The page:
The NuPaX Oral Exam (formerly called the Part III)

In 2015-16, I am coordinating the NuPaX Oral (Part III) exam. The purpose of this page is to answer some of the most-asked questions. If you have further questions, please contact me.

Do I have to take the exam this semester? Cathy Modica will provide us with a list of those for whom the exam is required in a given semester. If you are on the list you have to take the exam. This is true even if you are doing work off-campus.

Do I have to take the exam on-campus? Yes. If you are off-campus then you must come back to MIT for the exam.

May I sign up if I am eligible for the exam, but it is not required this semester? Yes, you may take the exam at any time after you are eligible. If you are not required to take the exam, but are eligible, please let me know by email within two weeks of the start of the semester.

How is my exam date assigned? We will send out a doodle poll for you to sign up. The doodle poll usually does not come out until after the first two weeks of the semester, because we are using this time to determine how many people will take the exam and to get dates that work with the committee members' schedules.

What is the structure of the exam? The exam has three parts: a talk by you on your assigned topic, a general Q&A, and a discussion of your ongoing research. The time divisions are roughly 30, 30 and 20 minutes. The exam will not go beyond 90 minutes.

When do I learn about my special topic, the people on my committee, and the place of the exam? One week before that exam, you will get an email reminding you of the date and time and assigning your special topic for your talk. The email you will receive will look like this:

Dear Student,

Your oral exam will be held on Date. The exam will be held in Room-number at Time. The committee is Prof1, Prof2 and me. Your adviser is welcome to attend the exam.

Your assigned topic is: Exciting-topic.

You need to develop a "chalk talk" (no notes) on this topic which would last 30 minutes if you were not interrupted. We will certainly interrupt you and ask a lot of questions. We may not even let you finish. Please be prepared for this, as some students find this disconcerting. However, it is not a bad sign, so do not take it badly.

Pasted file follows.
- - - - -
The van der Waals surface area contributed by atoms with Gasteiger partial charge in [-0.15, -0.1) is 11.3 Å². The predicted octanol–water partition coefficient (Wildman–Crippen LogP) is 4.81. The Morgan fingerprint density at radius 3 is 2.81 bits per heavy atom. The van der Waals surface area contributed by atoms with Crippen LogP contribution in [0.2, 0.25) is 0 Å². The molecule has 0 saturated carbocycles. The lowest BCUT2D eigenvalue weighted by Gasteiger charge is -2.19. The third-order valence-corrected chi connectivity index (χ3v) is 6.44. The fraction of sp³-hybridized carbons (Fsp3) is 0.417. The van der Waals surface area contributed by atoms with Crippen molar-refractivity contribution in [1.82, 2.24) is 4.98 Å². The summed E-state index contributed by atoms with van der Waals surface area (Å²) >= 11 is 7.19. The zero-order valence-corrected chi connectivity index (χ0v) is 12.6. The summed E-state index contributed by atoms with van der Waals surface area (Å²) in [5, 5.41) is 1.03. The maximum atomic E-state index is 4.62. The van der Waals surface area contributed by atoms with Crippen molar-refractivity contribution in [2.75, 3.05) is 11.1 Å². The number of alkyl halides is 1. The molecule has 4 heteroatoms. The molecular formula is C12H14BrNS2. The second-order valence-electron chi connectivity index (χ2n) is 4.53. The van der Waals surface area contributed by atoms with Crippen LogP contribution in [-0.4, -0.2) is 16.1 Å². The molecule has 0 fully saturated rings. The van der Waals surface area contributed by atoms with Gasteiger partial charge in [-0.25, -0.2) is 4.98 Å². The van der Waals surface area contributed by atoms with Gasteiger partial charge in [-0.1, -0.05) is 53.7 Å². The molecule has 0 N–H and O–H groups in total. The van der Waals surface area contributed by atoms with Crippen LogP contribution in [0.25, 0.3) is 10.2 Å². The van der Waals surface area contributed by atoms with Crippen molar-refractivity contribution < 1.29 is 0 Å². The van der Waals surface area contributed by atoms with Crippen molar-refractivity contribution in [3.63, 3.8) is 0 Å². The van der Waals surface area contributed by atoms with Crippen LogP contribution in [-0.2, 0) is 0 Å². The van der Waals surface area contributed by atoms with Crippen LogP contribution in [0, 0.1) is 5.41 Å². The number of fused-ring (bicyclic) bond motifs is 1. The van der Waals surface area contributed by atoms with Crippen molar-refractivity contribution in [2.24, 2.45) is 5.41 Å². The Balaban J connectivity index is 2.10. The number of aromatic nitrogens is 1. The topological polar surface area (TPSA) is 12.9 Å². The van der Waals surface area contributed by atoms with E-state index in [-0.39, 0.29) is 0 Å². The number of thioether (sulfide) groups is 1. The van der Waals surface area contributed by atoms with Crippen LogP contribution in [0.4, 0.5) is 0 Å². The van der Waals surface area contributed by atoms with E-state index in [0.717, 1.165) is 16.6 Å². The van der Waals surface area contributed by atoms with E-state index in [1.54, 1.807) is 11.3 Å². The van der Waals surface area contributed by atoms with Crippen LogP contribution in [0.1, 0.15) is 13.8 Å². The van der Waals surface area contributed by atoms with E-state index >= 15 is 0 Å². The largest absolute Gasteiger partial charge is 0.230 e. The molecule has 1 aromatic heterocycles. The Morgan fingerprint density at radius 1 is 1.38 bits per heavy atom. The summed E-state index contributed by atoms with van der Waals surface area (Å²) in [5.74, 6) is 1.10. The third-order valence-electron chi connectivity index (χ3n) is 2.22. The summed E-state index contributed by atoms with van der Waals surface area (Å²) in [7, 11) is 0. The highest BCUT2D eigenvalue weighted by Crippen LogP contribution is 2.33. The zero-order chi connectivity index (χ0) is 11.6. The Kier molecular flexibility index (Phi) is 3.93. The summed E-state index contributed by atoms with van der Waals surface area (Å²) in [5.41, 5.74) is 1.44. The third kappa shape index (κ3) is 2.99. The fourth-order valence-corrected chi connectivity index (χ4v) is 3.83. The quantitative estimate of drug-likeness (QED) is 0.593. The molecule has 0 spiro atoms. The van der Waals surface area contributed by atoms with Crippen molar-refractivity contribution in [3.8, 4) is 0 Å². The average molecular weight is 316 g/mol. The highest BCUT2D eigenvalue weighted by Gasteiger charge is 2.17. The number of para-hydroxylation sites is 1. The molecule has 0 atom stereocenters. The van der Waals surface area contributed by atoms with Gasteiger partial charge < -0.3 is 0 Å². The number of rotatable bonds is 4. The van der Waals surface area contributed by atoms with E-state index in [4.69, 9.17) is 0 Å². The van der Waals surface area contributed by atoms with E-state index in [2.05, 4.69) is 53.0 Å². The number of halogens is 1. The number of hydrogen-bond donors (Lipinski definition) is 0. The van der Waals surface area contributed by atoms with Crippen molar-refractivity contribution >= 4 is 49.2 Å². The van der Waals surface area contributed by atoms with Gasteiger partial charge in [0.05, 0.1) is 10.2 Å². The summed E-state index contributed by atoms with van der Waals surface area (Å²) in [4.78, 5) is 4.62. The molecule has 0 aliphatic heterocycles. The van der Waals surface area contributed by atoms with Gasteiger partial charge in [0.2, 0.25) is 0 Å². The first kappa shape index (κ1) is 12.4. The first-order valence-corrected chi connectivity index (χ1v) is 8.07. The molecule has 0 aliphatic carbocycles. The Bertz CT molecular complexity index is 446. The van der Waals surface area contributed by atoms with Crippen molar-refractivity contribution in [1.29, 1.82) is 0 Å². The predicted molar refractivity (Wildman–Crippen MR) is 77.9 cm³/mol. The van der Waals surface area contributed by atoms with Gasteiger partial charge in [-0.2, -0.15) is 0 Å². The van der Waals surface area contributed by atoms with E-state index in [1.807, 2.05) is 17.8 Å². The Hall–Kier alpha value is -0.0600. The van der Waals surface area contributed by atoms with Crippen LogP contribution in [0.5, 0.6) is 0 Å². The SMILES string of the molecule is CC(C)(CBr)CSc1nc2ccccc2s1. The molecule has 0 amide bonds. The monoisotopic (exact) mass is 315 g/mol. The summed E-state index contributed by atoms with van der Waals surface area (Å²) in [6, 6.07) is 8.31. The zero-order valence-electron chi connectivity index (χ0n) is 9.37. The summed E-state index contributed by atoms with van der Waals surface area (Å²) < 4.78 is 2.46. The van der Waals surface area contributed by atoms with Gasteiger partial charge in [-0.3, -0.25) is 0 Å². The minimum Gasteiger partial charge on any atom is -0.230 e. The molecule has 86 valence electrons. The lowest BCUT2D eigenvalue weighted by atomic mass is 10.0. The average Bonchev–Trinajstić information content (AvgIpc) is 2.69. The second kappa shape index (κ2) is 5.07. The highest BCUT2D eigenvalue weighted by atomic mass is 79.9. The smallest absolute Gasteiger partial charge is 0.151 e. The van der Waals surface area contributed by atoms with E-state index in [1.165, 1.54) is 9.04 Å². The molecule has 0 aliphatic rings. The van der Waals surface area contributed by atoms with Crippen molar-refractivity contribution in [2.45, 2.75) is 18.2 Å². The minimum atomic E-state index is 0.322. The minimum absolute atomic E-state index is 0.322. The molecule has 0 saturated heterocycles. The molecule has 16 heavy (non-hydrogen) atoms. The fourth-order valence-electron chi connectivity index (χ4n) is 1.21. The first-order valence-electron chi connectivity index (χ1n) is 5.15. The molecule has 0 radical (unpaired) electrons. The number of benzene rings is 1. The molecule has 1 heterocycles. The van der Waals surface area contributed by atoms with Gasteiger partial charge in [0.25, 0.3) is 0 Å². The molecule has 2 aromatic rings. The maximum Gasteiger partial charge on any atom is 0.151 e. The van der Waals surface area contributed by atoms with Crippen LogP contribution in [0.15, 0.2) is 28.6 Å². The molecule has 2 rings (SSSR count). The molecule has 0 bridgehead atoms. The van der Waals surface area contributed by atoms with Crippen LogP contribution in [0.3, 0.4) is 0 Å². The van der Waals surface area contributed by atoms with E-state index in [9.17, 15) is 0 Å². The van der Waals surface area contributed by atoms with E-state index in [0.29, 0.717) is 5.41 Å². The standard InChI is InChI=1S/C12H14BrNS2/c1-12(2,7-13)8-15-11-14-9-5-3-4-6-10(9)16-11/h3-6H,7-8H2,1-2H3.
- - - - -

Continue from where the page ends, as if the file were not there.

It is good to practice your talk with friends who have already taken an oral exam. They will know what the exam is like and give you good advice.

This is a broad topic and you may want to narrow this down for your talk. You should be sure to include an overview of why this is an interesting topic, and also include a detailed discussion of at least one recent, ongoing or near-future experiment.

The exam will include questions about other areas of particle and nuclear physics beyond the assigned topic. We will also ask you, briefly, about your intended thesis research. This is very general, so do not be concerned if you have not narrowed down your thesis plans yet.

Please let me know you received this reminder. Also, if you have any questions, please ask. I am happy to discuss it with you.


-Janet Conrad

Also, you and the committee will receive a reminder the day of the exam.

What is the best way to study for the exam? This exam is about fluency in the field. The best way to become fluent is to hear and speak the language a lot. So the best way to study, early on, is to go to a lot of talks, give talks yourself, and discuss recent papers with your friends and colleagues. Be sure to attend talks and read papers that are outside of your subfield, because this exam demands broad knowledge. Close to the time of the exam you should read through your notes from 8.701, 8.711 and 8.811 and also some textbooks. Three books that my group have found useful are: Particle Physics Experiments at High Energy Colliders by Hauptman; Techniques for Nuclear and Particle Physics Experiments: A How-to Approach by Leo; and Particle Astrophysics by Perkins. As you read, engage your friends in discussions on the topics in order to get used to Q&A on the material.

Do you have a syllabus? We will draw from the syllabi of 8.701, 8.711 and 8.811. The above listed books also frame out the topics. Lastly, here is a collection of topics organized by Peter Fisher, et al., in 2008. In general, we tend to ask questions on either very general topics or else material that is of interest today. We try not to ask obscure questions.

Do you have example exercises? Yes, here is a list of sample exercises that I compiled for my group in early 2015. I hope this is useful to you.

May I practice with friends? Yes, we strongly suggest that you practice the exam, including your talk, with your friends and colleagues.

This page was updated May 2015